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The term “scopist” is related to the first computers which contained a diode scope or screen. A scopist’s job is to edit transcripts written by court reporters on stenotype machines into readable, easily comprehensible English. The technical NCRA definition is “one who edits a transcript translated by Computer-Aided Transcription software into English, correcting mistranslations or untranslations of stenographic notes, employing proper punctuation, English, and format.”

By this definition two basic skill sets are required: a great grasp of the English language, grammar and punctuation, and the ability to read machine shorthand. The most successful scopists have an aptitude for and enjoy working with words, are good spellers and have an extensive vocabulary. They must be highly motivated independent workers: the job involves meeting deadlines, researching elusive spellings, spending long hours at a computer and producing meticulous transcripts.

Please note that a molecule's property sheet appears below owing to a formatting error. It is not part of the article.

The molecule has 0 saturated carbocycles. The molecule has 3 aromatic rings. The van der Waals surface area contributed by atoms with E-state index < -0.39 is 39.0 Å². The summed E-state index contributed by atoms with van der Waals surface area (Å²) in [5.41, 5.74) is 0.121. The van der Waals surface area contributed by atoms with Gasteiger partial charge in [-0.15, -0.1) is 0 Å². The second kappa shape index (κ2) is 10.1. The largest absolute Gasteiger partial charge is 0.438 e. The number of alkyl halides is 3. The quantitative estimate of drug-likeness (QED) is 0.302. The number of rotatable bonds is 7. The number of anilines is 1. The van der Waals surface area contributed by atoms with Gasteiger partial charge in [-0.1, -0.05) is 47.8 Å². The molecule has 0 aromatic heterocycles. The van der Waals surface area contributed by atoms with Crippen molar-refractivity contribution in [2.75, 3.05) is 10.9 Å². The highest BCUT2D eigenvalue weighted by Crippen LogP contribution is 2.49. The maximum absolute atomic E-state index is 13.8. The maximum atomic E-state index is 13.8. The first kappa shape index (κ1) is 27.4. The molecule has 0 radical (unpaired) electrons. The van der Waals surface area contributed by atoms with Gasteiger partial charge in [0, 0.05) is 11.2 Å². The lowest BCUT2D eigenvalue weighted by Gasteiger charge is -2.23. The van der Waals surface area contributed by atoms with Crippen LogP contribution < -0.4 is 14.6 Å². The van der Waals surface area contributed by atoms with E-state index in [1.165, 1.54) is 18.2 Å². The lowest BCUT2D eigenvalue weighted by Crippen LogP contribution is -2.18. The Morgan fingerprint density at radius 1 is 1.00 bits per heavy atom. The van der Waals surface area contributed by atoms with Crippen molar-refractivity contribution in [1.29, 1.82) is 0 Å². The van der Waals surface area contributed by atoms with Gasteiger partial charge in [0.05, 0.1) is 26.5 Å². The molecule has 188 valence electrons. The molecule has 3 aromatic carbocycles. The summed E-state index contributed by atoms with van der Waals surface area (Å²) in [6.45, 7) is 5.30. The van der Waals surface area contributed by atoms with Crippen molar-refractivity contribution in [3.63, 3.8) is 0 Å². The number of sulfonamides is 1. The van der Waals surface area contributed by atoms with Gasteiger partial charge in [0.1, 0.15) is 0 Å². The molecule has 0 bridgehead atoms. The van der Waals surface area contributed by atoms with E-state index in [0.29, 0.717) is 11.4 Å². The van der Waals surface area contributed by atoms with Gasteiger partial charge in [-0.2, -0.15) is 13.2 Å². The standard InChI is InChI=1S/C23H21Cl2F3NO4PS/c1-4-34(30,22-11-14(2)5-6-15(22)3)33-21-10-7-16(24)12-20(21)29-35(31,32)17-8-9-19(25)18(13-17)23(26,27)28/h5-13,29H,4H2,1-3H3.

As independent contractors, scopists must also be responsible for  their own billing and accounts receivable and even more importantly, their own tax burden.  The driven scopist will always be investigating innovative ways to improve his or her  skills and competence withthe ever-changing English language. He or she must also have a mastery of keyboarding and computer skills, learn to troubleshoot software and hardware problems, and keep up with the rapid-pace advancements in the computer industry and in court reporting software.

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